This is a guest post by Ashley Halligan, an analyst at Software Advice. She regularly covers news and trends within the nonprofit sector and has had work featured on industry leading sites like GuideStar and NPTalk. Reach out to Ashley via Google+ or via email: firstname.lastname@example.org.
With the beginning of President Obama’s second term, a recovering economy, and a fiscal cliff, nonprofits have much to anticipate this year.
Several reports, from a handful of organizations, have been released in the past few weeks outlining performance and trends during 2012, and offer insight for what nonprofits should expect to see for the remainder of 2013. These reports have data and predictions about expected hiring trends, succession planning, adoption of mobile technology, social giving campaigns, and, predictably, differing opinions on the impact of tax reform and proposals on the missions of nonprofits.
Deploying More Technology & Social Giving Campaigns
Another main area experts and reports agree on is the increase of technology deployment in the nonprofit sector. In particular, a Blackbaud report shows that mobile technology will be significant this year with more than two-thirds of surveyed NPOs planning to utilize more mobile tech this year.
Additionally, nonprofit tech companies are emerging one after the other, giving organizations many more technology options to manage their nonprofit, ranging from fully integrated suites to specialized programs for basic needs like fundraising and donor management.
This year a bigger emphasis is expected to be seen on social giving campaigns as well. The 2012 Nonprofit Social Network Benchmark Report says to expect three things:
1. The monetization of Facebook
2. A bigger presence on Google+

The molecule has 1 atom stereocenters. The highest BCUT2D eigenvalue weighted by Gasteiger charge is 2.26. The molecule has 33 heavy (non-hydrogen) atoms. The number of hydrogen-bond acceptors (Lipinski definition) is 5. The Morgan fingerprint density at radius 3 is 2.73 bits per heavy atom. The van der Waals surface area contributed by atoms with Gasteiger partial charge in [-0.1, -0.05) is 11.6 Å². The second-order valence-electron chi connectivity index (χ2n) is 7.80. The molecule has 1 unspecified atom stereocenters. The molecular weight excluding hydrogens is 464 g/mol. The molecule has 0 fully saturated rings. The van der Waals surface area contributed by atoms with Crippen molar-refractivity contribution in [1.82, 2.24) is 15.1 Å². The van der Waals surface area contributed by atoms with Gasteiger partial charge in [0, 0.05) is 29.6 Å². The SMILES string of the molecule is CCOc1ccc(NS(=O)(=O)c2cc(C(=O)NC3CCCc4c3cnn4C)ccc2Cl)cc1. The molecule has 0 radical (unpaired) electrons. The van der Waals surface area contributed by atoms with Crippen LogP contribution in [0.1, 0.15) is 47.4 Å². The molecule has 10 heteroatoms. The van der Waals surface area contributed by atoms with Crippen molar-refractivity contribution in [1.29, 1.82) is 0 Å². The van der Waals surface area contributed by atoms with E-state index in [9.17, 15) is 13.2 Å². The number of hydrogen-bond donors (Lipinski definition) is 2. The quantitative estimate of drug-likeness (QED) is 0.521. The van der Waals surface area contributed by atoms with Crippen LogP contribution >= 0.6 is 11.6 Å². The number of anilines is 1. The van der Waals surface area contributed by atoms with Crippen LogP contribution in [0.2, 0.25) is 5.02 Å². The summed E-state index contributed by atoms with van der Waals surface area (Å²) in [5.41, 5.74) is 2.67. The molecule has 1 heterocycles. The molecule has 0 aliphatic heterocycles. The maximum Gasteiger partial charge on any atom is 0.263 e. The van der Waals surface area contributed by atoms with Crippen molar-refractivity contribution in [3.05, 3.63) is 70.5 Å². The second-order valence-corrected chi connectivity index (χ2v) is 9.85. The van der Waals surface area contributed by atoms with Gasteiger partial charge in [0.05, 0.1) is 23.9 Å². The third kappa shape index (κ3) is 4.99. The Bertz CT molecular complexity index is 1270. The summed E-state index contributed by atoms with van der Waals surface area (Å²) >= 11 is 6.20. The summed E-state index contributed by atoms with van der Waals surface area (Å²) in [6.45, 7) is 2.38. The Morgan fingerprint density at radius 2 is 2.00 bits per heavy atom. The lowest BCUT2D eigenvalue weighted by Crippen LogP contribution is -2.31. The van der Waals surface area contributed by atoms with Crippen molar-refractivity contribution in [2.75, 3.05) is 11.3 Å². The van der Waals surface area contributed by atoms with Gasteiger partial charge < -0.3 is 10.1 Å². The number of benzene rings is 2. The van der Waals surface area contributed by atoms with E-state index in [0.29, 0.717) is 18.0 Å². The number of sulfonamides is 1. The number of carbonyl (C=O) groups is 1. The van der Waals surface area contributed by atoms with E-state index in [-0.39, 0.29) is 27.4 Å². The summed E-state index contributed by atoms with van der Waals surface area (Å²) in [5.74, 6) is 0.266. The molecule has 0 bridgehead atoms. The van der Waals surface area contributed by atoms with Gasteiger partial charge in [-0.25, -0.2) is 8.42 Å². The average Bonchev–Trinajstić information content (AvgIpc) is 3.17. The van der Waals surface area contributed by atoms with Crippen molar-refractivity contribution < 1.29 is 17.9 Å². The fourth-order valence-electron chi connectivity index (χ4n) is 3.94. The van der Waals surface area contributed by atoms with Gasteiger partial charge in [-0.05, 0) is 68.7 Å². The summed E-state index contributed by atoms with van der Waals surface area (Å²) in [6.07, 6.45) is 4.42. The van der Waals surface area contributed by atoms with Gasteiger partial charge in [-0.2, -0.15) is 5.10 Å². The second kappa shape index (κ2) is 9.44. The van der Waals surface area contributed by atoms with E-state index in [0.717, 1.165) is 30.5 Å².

3. More fundraising efforts through Twitter
More Hiring & Formal Succession Strategizing
The Improve Group and Nonprofit HR Solutions released a report that showed 44 percent of the nation’s nonprofits planned to create new positions this year. Positions in direct services in fundraising were at the forefront of organizations’ plans to hire.
According to the same study, 70 percent of nonprofits said they didn’t have a succession plan, though those who had implemented a strategy reported that it brought their organization peace of mind, developed talent, and retained staff. Experts expect focus in this area to become a primary area of focus this year.
Some Fear Tax Reform, Others See Promise
Tax promises and concerns, however, are still at the top of mind in the nonprofit sector. Till months pass and charitable giving trends can be analyzed, long-term impacts of the American Taxpayer Relief Act can’t be certain. Some think the act could positively impact giving by $3.3 billion, while others still fear proposed tax ceilings fearing a negative impact of the same amount.
This is a big year for nonprofits. Much is yet to be determined. How do you see the nonprofit sector going in 2013?